Unfortunately, the show has two flaw that arise in nearly every episode. First, the writers often have one hilarious joke and spend a lot of time building up to it. While the one joke is laugh out loud funny, the fifteen minutes leading up to it are often dull and only mildly humorous. To express it mathematically, I would offer that--were you to rate the jokes on any given sitcom on a numerical scale--"Yes, Dear" maintains a similar "funny mean" to other shows, but it's median is much lower and standard deviation much higher because the one joke is rated so much higher than any other it pulls up the entire show's average.

If you want to see a graph, just ask. I love making graphs.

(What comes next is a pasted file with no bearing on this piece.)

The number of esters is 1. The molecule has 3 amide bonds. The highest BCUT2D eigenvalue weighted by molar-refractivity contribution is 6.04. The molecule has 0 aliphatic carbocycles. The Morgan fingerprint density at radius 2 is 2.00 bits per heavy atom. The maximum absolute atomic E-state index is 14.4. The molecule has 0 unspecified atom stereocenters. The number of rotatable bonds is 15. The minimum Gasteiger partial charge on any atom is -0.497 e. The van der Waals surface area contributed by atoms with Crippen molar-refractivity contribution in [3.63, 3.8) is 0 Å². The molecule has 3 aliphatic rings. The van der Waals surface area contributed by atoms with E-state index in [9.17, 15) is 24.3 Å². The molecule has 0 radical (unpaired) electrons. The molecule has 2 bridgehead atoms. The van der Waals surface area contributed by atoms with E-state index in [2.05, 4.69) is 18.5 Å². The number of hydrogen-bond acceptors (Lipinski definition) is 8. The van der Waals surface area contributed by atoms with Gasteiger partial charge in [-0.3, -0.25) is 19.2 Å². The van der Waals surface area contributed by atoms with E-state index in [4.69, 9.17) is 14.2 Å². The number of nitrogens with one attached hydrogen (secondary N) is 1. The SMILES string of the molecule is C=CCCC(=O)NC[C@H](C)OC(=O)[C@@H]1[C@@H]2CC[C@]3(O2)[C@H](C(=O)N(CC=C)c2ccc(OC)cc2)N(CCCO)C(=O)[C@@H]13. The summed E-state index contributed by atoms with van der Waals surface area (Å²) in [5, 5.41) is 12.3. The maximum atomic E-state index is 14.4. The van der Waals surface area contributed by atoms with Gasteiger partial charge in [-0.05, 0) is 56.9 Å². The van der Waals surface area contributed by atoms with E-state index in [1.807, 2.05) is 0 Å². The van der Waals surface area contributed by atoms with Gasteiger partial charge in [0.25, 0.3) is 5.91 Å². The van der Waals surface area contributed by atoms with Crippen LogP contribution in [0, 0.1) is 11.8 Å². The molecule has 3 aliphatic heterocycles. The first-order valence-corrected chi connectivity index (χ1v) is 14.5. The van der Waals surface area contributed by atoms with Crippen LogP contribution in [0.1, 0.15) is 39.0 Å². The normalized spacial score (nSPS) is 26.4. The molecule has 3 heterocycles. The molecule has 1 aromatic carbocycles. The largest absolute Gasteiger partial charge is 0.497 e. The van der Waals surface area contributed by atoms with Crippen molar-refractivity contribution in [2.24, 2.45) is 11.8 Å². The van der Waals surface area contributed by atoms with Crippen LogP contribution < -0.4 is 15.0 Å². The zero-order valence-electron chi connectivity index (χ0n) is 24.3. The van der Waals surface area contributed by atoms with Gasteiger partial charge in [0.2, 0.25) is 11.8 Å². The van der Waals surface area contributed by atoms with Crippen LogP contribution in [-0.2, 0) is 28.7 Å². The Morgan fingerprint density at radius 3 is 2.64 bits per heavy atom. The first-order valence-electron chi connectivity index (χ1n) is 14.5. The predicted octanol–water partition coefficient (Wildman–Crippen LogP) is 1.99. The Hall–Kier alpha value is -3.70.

Second, the show often ends without any resolution. It's as though they reached twenty-one minutes and declared, "That's a wrap" wherever they were. One show ends with Greg and Jimmy hiding in the backseat of a neighbor's car and overhearing her tell someone on the phone, "Yeah, I just filled up so I won't have to stop again until I get there. See you in Vegas."

RECOMMENDED FOR: Parents of kids under the age of eight; absurdists; people who hate "Full House," "Family Matters," and other goody-goody family sitcoms.

NOT RECOMMENDED FOR: Childless people.